The MdTA has come under criticism for the traffic delays related to the redecking project on the Chesapeake Bay Bridge. Comptroller Peter Franchot, a key vote on the Maryland Board of Public Works, called the project “poorly planned and executed,” expressing concern that mistakes like this cause “the public to lose confidence in state government.” What would the comptroller think when MdTA uses their inability to come up with a way to collect tolls from pedestrians and bikers (in an E-ZPass-only environment) as a reason for keeping bikers and pedestrians off the new bridge.
MdTA looked at the heavily used bike/pedestrian path on the Woodrow Wilson Bridge, the next closest crossing of the Potomac River, where the majority of users are pedestrians who travel to this destination just to walk the bridge. The smallest number of Wilson bridge users are daily bicycle commuters, but in order to low-ball the user estimate number on a new Nice Bridge side-path, that was the only factor considered. Whether done by incompetence, or intentional deception, the result hardly inspires public confidence in other analytical work put forward by MdTA or their parent agency MDOT.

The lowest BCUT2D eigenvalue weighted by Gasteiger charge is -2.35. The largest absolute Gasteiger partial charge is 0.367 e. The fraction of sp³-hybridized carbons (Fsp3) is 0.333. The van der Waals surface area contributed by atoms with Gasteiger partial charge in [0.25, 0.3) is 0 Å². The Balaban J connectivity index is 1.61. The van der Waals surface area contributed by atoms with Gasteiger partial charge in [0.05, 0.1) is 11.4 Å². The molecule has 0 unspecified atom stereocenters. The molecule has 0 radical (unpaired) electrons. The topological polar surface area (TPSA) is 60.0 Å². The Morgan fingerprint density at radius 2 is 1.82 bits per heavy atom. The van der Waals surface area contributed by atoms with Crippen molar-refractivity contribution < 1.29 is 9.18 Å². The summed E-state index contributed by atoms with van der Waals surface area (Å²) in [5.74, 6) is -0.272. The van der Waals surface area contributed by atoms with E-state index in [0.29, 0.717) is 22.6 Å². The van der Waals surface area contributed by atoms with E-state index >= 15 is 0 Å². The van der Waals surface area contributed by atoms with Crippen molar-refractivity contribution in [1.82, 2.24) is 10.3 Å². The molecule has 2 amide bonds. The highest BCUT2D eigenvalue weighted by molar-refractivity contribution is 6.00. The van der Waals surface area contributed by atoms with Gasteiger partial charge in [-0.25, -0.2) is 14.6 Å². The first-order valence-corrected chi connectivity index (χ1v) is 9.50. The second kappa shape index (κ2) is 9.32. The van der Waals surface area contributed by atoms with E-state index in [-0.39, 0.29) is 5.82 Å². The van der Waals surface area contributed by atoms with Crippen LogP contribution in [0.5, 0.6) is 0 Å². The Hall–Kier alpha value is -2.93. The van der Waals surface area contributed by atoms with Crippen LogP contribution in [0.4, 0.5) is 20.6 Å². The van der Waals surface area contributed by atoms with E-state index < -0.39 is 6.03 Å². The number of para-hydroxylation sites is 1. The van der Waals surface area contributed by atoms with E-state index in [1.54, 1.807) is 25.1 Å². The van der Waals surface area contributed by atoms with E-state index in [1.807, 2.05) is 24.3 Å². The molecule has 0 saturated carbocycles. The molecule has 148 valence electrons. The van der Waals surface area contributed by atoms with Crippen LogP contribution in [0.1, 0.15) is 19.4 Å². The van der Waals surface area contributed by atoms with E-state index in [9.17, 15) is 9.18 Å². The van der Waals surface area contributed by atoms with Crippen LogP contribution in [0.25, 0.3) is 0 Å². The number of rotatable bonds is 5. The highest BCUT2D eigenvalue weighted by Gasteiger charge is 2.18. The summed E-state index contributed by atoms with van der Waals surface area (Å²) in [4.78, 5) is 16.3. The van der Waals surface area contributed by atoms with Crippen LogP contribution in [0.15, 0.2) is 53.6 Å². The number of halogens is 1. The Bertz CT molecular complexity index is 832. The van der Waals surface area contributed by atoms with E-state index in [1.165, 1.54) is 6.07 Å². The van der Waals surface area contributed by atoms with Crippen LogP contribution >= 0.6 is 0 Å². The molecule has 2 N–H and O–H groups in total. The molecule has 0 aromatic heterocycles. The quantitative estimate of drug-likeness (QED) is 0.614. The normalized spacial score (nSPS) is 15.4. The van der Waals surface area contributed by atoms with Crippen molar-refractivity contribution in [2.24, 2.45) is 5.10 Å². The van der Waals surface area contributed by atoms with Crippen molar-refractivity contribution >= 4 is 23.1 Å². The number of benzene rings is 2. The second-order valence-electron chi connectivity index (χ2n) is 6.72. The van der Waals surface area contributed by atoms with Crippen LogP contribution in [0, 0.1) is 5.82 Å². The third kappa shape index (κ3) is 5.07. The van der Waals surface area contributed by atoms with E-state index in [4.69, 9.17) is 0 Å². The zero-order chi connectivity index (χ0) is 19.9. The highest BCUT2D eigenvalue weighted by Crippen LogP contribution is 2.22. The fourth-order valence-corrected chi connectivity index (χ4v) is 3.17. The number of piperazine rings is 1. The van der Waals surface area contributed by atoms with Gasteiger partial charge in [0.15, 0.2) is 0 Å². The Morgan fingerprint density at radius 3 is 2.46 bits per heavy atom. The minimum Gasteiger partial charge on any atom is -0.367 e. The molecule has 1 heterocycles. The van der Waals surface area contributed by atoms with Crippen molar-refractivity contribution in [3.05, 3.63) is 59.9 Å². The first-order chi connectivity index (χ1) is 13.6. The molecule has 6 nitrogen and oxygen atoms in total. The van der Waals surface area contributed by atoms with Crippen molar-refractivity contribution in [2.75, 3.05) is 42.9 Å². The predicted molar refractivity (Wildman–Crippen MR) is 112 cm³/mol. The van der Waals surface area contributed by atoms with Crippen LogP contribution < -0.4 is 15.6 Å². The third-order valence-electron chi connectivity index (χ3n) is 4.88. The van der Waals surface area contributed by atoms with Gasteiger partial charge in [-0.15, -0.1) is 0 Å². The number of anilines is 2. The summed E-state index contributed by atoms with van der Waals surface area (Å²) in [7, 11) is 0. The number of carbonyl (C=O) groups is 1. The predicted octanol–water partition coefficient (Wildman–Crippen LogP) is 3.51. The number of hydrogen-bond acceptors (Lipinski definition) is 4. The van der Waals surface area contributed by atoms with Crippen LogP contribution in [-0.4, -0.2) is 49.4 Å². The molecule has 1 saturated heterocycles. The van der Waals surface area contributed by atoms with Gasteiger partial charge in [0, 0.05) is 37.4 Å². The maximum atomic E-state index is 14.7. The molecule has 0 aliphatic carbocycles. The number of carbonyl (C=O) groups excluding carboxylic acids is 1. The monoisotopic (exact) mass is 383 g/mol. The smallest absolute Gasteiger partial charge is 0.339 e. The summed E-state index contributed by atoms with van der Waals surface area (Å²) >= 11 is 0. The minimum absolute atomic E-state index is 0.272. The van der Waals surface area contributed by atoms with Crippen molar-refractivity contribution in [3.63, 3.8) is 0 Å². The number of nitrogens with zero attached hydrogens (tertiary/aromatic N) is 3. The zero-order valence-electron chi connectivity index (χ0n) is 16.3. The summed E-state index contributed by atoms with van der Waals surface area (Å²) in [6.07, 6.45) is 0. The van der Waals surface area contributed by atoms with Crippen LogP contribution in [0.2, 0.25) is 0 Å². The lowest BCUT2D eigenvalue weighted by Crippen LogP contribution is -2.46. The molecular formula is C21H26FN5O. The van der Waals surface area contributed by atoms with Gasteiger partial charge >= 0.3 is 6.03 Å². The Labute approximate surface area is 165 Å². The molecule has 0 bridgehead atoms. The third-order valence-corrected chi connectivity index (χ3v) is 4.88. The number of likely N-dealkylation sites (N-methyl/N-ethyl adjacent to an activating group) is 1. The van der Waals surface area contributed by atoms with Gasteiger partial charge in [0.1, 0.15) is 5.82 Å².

Gov. Hogan’s brand as a different kind of Republican, one who approaches issues without the partisan blinders of past administrations of both parties, takes a hit with this decision. While able to see that vocal opponents of any form of congestion relief on 495 and 270 mask a more complex set of views held by residents of Montgomery and Prince George’s counties, the governor has accepted an outdated MDOT view of his constituents who walk and bike (that only Democrats care about these issues) to win the day via the cynical strategy used by MdTA behind the Nice Bridge rebuild.
I don’t take lightly the decision to share these views publicly. It was an honor serving in the Hogan administration, just as it was an honor working for previous governors of both parties. However, allowing MdTA to break Gov. Hogan’s original promise will not be viewed kindly in the years ahead — nor will it be correctable until the next bridge is built, more than 100 years from now.
— ERIC BRENNER
The writer is a Hogan administration appointee to the Maryland Bicycle/Pedestrian Advisory Committee, who resigned his position as chairman in July 2019.